In an effort to strip my life down to a state where I can become one of those untethered cowboys, circumnavigating the globe for years on end, I’ve been reviewing my inventory of possessions.
Everything comes back to the CDs. The Box of CDs is a problem because has a firm grip on my psyche.
A large CD collection is quintessential ‘stuff’. When you picture someone living in a state of clutter, disarray and possession, you imagine them having a collection of 9,000 CDs.
Large CD collections are immobile, space-swallowing lumps of stuff that require spare rooms and special racks to house them. In old age, they just get shifted between lofts, and cellars, and garages, where they can harmlessly sit near the bottom of the media food chain, forever anchoring the nineties.
My personal CD collection however, is a single box of about 60 CDs, in totality. Unabridged. Which is a pitiful number for a supposedly avid music lover, but underlines the obsessive manner in which I consume each piece of music.
It also points to lifelong fear of spending money, and an early adoption of ‘internet music freebies’. But let’s not think about those things, since they are neither sexy, nor legal.
I have an obsessive personality, you see. I’m the bastard that puts a song on repeat 19 times because ‘UGH, CAN YOU FEEL IT?‘
And since I’m a good 900 albums short of a mammoth CD collection, I can flip through my box and feel 15 years of emotion in 10 minutes.
Because that’s what a good collection is, right? A pile of records that had a profound effect on you, and provided a soundtrack to your life. Sure, I do have a few albums that mean nothing to me. Bought through peer pressure, or just curiosity. But I never collected for the sake of accumulation. I don’t own all the B-Sides. I never bought random Tina Turner albums so I could hit the ceiling with my pile. Hooray for me.
Once upon a time I had an inferiority complex about the
girth size of my collection, but now it feels sensible, like an adult curated it. Accidentally sensible.
It’s compact, and meaningful. You could call my CD collection Autobiographical.
For (almost) every CD in my measly collection there is an accompanying story, an era, a set of emotions. Yes – lots of pretension here.
And there’s chapters – the In Utero drowning in teen angst stage, the punk phase, the ‘I love this band so much I will defend them to death’ weirdness, the virtuoso guitarist bit, the Iron Maidenhead-ship, the Nu-Metal spell at the beginning that deserves no recognition whatsoever. Each chapter recalls something about who I was, who I thought I was. As a whole they recall love, fear, struggle, and teenage confusion. For clarity, teenage confusion is 15 emotions rolled into a ball and then booted off a cliff.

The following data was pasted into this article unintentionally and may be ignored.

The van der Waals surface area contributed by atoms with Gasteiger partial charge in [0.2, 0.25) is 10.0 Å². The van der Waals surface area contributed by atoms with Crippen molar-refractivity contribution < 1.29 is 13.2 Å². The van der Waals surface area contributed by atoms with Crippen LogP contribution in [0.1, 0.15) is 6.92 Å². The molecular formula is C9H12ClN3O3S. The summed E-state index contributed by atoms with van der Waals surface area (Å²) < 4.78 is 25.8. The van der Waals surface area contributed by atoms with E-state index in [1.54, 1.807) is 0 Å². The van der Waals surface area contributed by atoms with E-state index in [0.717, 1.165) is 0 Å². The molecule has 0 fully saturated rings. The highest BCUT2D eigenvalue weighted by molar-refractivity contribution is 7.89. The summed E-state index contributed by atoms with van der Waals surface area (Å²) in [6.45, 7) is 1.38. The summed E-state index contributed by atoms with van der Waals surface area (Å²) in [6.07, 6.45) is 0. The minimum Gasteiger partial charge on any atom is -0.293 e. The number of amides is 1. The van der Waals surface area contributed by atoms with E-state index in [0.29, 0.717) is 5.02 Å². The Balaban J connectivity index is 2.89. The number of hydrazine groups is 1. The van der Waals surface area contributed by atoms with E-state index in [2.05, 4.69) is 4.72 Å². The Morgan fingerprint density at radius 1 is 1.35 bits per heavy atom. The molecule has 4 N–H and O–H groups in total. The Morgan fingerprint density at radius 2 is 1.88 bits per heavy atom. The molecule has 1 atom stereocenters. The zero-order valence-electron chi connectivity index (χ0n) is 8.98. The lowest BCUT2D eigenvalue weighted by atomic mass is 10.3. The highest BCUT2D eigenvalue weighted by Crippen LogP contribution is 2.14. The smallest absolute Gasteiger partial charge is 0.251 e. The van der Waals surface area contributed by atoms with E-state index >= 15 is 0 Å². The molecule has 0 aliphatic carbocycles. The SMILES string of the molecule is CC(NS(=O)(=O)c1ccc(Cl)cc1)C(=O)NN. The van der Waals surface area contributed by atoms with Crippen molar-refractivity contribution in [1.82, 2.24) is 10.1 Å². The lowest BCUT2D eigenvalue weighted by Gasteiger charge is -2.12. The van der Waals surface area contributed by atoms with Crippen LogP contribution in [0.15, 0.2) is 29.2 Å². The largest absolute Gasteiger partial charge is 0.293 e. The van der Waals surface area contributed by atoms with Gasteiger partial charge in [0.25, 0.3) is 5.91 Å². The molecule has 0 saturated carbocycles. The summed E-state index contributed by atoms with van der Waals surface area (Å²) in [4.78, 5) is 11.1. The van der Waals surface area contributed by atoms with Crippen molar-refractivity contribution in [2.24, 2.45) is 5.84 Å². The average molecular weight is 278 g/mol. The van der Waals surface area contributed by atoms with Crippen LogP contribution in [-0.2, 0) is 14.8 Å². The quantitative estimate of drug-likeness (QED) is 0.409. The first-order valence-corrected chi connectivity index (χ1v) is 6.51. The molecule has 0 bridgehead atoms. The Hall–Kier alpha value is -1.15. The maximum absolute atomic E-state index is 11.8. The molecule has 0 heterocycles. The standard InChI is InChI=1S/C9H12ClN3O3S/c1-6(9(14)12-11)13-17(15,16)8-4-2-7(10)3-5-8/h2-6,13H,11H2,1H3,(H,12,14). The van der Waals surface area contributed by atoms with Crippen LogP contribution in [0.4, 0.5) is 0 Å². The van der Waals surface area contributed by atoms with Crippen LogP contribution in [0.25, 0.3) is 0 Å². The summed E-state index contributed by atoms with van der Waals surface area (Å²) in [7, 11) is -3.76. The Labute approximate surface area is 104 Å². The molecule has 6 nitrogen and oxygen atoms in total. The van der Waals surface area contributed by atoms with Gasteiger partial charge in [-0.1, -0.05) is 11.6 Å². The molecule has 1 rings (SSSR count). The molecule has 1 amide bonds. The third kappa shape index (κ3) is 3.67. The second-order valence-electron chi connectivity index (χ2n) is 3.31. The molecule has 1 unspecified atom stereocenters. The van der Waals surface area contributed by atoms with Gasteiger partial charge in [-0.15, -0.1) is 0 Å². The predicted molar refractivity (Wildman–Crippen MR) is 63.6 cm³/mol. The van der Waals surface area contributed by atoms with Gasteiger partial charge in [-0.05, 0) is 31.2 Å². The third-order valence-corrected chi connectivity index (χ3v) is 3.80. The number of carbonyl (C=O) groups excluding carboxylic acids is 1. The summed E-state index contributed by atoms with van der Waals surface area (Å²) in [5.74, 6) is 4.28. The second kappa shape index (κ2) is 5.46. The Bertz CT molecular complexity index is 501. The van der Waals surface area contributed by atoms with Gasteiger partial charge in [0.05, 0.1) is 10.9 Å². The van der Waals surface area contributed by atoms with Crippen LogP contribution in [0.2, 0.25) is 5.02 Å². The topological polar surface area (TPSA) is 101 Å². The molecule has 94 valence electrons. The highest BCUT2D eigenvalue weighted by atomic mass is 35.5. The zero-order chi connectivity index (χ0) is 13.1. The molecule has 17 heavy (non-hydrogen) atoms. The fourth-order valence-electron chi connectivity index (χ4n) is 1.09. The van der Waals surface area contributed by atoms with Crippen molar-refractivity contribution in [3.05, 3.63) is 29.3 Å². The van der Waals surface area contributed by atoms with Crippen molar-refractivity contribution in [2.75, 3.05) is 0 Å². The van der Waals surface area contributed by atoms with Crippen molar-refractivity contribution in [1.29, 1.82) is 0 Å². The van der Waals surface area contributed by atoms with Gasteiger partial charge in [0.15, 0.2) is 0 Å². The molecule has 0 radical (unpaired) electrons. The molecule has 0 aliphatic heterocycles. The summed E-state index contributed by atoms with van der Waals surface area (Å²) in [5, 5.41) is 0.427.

You know, I can look at old photos and chuckle. I can do the same with all the home video I recorded (albeit with a lot more cringing/hiding behind the sofa.)
But weirdly, neither of those things tell me how I felt at the time of capture.
The same applies with most of the other crap in my possessions. Books and Toys from when I was five. It all falls in to the ‘history’ category and represents nothing more than an age, an era where I was mindless, and probably quite happy.
My shitty CD collection on the other hand, is a box of feels. Wonderful, horrible, and otherwise.
But it’s also a lump of stuff. Lumps of stuff have no place in a new world of reduction, minimalism, the cloud, slimline devices, digitalization, mindfulness, Airbnb, not dwelling on the past, and Tyler Durden quotes.
My CD collection owns me. Can’t be having that, can we?
So I’m going to have to throw them away. If they were LPs, things might be different. But they aren’t. They can go in the recycling bin.
Or fuck it, maybe I’ll just have them buried alongside me in my grave. Or I’ll be buried alongside the the CDs. Being the owner, the CDs will get the headstone.
I’ll decide tomorrow.
Obnoxious Call-To-Action: Keep your CD collection. Celebrate your CD collection. Or sell it at a Car Boot Sale. I don’t care.